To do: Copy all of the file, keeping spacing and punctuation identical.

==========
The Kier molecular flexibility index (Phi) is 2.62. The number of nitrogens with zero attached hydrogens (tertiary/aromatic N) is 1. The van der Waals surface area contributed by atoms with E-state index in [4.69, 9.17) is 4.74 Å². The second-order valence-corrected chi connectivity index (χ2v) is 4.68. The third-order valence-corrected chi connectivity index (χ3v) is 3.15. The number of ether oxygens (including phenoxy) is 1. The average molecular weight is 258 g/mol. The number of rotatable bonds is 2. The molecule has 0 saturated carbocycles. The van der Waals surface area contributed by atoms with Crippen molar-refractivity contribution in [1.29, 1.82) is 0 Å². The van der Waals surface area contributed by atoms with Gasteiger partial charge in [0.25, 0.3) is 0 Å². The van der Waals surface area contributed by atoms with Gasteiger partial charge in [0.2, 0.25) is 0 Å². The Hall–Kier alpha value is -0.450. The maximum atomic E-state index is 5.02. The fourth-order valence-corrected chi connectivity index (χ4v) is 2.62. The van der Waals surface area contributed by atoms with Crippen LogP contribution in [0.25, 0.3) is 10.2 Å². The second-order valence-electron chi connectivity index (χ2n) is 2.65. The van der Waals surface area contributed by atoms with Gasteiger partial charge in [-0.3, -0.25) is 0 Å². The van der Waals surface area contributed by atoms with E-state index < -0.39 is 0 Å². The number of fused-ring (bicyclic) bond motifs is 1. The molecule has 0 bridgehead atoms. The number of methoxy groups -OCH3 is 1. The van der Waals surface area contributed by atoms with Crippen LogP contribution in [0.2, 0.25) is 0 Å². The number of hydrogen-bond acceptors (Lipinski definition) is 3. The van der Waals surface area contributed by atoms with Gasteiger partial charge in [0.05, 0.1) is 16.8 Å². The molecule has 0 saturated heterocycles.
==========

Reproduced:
The Kier molecular flexibility index (Phi) is 2.62. The number of nitrogens with zero attached hydrogens (tertiary/aromatic N) is 1. The van der Waals surface area contributed by atoms with E-state index in [4.69, 9.17) is 4.74 Å². The second-order valence-corrected chi connectivity index (χ2v) is 4.68. The third-order valence-corrected chi connectivity index (χ3v) is 3.15. The number of ether oxygens (including phenoxy) is 1. The average molecular weight is 258 g/mol. The number of rotatable bonds is 2. The molecule has 0 saturated carbocycles. The van der Waals surface area contributed by atoms with Crippen molar-refractivity contribution in [1.29, 1.82) is 0 Å². The van der Waals surface area contributed by atoms with Gasteiger partial charge in [0.25, 0.3) is 0 Å². The van der Waals surface area contributed by atoms with Gasteiger partial charge in [0.2, 0.25) is 0 Å². The Hall–Kier alpha value is -0.450. The maximum atomic E-state index is 5.02. The fourth-order valence-corrected chi connectivity index (χ4v) is 2.62. The van der Waals surface area contributed by atoms with Crippen LogP contribution in [0.25, 0.3) is 10.2 Å². The second-order valence-electron chi connectivity index (χ2n) is 2.65. The van der Waals surface area contributed by atoms with Gasteiger partial charge in [-0.3, -0.25) is 0 Å². The van der Waals surface area contributed by atoms with E-state index < -0.39 is 0 Å². The number of fused-ring (bicyclic) bond motifs is 1. The molecule has 0 bridgehead atoms. The number of methoxy groups -OCH3 is 1. The van der Waals surface area contributed by atoms with Crippen LogP contribution in [0.2, 0.25) is 0 Å². The number of hydrogen-bond acceptors (Lipinski definition) is 3. The van der Waals surface area contributed by atoms with Gasteiger partial charge in [0.05, 0.1) is 16.8 Å². The molecule has 0 saturated heterocycles.